Assessor’s Office Refunds $15 Million To Cook County Neighborhoods

More than a thousand non-eligible persons’ benefits removed

 Assessor’s Office Refunds $15 Million To Cook County Neighborhoods 
More than a thousand non-eligible persons’ benefits removed
 In figures released  recently, Cook County Assessor Fritz Kaegi announced the collection of more than $15 million dollars over the past three years from people receiving tax exemptions for which they were not eligible. The office collected the funds from taxpayers who did not meet the state eligibility requirements and from estates of those who were recently deceased. 

Of the $5.1 million collected in 2021, $3.5 million was refunded back to communities in Cook County to pay for services such as schools, parks, libraries, and first responders. “

As the Cook County Assessor, one of my most important jobs is to ensure property tax savings exemptions only go to those who qualify,” said Assessor Kaegi. “Since the beginning of my administration, our Erroneous Exemptions Investigations Department has done this work at no cost to Cook County taxpayers. The refunds they’ve collected contribute to lowering property taxes for residents and business owners.”

 Automatic renewals of exemptions over the last two years helped ease the administrative burden on homeowners during the height of the pandemic. To ensure that only qualified households received property tax savings, the Erroneous Investigation Exemption (EEI) Department conducted extensive audits. As a result of these audits, the EEI department recovered more than $1.4 million over the past three years, including more than 300 exemptions that would have otherwise been received on behalf of deceased individuals.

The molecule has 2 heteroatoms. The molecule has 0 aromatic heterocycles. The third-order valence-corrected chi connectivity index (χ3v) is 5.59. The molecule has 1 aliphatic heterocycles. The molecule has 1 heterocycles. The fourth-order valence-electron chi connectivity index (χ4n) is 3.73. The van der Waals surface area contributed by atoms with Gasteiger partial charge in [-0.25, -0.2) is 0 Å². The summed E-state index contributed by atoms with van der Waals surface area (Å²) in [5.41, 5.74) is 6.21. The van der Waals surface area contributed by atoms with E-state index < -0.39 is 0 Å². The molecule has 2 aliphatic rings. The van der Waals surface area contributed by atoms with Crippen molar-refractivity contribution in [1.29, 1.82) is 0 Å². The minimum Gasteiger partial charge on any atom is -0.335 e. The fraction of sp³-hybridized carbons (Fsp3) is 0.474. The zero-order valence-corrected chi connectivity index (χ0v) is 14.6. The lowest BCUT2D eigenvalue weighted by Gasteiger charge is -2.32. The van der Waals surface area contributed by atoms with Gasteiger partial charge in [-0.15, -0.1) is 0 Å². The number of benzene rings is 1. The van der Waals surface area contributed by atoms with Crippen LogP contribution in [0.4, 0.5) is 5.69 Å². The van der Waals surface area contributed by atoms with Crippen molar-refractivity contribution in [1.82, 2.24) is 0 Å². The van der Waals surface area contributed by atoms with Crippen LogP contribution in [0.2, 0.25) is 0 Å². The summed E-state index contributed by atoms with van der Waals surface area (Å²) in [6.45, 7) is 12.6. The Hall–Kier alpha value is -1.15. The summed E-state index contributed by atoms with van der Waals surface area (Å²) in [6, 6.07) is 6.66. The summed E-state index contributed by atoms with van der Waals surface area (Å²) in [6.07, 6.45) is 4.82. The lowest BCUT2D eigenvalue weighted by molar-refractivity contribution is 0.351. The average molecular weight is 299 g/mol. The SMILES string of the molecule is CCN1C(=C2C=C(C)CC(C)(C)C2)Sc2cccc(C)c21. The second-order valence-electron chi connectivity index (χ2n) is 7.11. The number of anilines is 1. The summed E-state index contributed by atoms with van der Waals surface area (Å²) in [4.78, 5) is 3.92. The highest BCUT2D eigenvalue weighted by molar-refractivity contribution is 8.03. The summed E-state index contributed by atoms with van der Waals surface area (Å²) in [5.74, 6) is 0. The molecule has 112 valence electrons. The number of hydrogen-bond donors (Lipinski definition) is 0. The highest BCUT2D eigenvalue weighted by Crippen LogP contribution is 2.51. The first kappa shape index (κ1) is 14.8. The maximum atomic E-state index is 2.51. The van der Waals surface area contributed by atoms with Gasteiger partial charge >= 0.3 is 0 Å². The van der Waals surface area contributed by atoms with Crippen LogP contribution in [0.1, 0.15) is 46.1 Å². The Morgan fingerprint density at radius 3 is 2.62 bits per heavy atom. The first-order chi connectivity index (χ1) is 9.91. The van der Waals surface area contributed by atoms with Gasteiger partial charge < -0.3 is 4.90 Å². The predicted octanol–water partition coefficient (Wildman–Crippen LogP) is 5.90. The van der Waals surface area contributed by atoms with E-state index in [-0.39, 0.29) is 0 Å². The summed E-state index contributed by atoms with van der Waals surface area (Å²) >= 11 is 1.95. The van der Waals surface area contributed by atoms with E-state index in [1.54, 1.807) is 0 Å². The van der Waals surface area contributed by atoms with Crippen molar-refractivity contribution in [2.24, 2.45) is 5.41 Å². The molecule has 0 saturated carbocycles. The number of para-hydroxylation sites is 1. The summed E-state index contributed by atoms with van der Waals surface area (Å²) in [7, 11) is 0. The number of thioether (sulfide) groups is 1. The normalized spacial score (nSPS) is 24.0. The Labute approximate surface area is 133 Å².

Since Assessor Kaegi took office in 2019, the Erroneous Exemptions Investigations department has operated at a surplus at no cost to Cook County taxpayers. The cost of salaries and investigations conducted by the department is paid through late fees and penalties charged to those who received exemptions for which they were not qualified. Common findings are households that no longer meet the income requirements or receive exemptions on dual properties. Any surplus funds are used to pay for the operations of the department in the following year. 

Automatic renewal of exemptions will be granted again this year and the EEI department will continue its rigorous audits to ensure that only those who qualify continue to receive exemptions. In March and April, homeowners who may no longer qualify for exemptions will be mailed letters informing them that they must reapply. In the event that a homeowner discovers that they are no longer eligible, they can also fill out a waiver form, removing the exemption.

 For more information, visit, cookcountyassessor.com/erroneous-exemptions. ### 

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